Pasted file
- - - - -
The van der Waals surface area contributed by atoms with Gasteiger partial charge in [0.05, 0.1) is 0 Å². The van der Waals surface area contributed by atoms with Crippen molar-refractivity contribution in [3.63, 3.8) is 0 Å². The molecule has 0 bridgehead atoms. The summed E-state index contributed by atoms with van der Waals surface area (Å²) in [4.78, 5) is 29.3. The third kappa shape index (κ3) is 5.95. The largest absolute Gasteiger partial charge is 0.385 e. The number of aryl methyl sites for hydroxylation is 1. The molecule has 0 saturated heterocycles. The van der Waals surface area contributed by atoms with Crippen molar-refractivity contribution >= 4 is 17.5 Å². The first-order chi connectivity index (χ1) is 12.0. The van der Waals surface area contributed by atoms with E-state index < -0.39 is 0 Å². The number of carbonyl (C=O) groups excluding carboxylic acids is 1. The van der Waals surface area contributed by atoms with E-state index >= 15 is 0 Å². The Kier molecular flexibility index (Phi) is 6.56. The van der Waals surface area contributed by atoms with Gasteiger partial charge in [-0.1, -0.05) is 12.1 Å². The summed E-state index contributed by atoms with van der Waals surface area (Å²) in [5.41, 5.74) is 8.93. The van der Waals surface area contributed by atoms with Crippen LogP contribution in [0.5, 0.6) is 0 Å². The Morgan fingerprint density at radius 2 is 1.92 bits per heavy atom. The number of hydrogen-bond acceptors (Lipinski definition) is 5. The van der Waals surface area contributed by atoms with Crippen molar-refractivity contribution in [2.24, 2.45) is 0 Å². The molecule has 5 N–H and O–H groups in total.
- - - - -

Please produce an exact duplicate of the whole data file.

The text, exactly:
The van der Waals surface area contributed by atoms with Gasteiger partial charge in [0.05, 0.1) is 0 Å². The van der Waals surface area contributed by atoms with Crippen molar-refractivity contribution in [3.63, 3.8) is 0 Å². The molecule has 0 bridgehead atoms. The summed E-state index contributed by atoms with van der Waals surface area (Å²) in [4.78, 5) is 29.3. The third kappa shape index (κ3) is 5.95. The largest absolute Gasteiger partial charge is 0.385 e. The number of aryl methyl sites for hydroxylation is 1. The molecule has 0 saturated heterocycles. The van der Waals surface area contributed by atoms with Crippen molar-refractivity contribution >= 4 is 17.5 Å². The first-order chi connectivity index (χ1) is 12.0. The van der Waals surface area contributed by atoms with E-state index < -0.39 is 0 Å². The number of carbonyl (C=O) groups excluding carboxylic acids is 1. The van der Waals surface area contributed by atoms with E-state index >= 15 is 0 Å². The Kier molecular flexibility index (Phi) is 6.56. The van der Waals surface area contributed by atoms with Gasteiger partial charge in [-0.1, -0.05) is 12.1 Å². The summed E-state index contributed by atoms with van der Waals surface area (Å²) in [5.41, 5.74) is 8.93. The van der Waals surface area contributed by atoms with Crippen LogP contribution in [0.5, 0.6) is 0 Å². The Morgan fingerprint density at radius 2 is 1.92 bits per heavy atom. The number of hydrogen-bond acceptors (Lipinski definition) is 5. The van der Waals surface area contributed by atoms with Crippen molar-refractivity contribution in [2.24, 2.45) is 0 Å². The molecule has 5 N–H and O–H groups in total.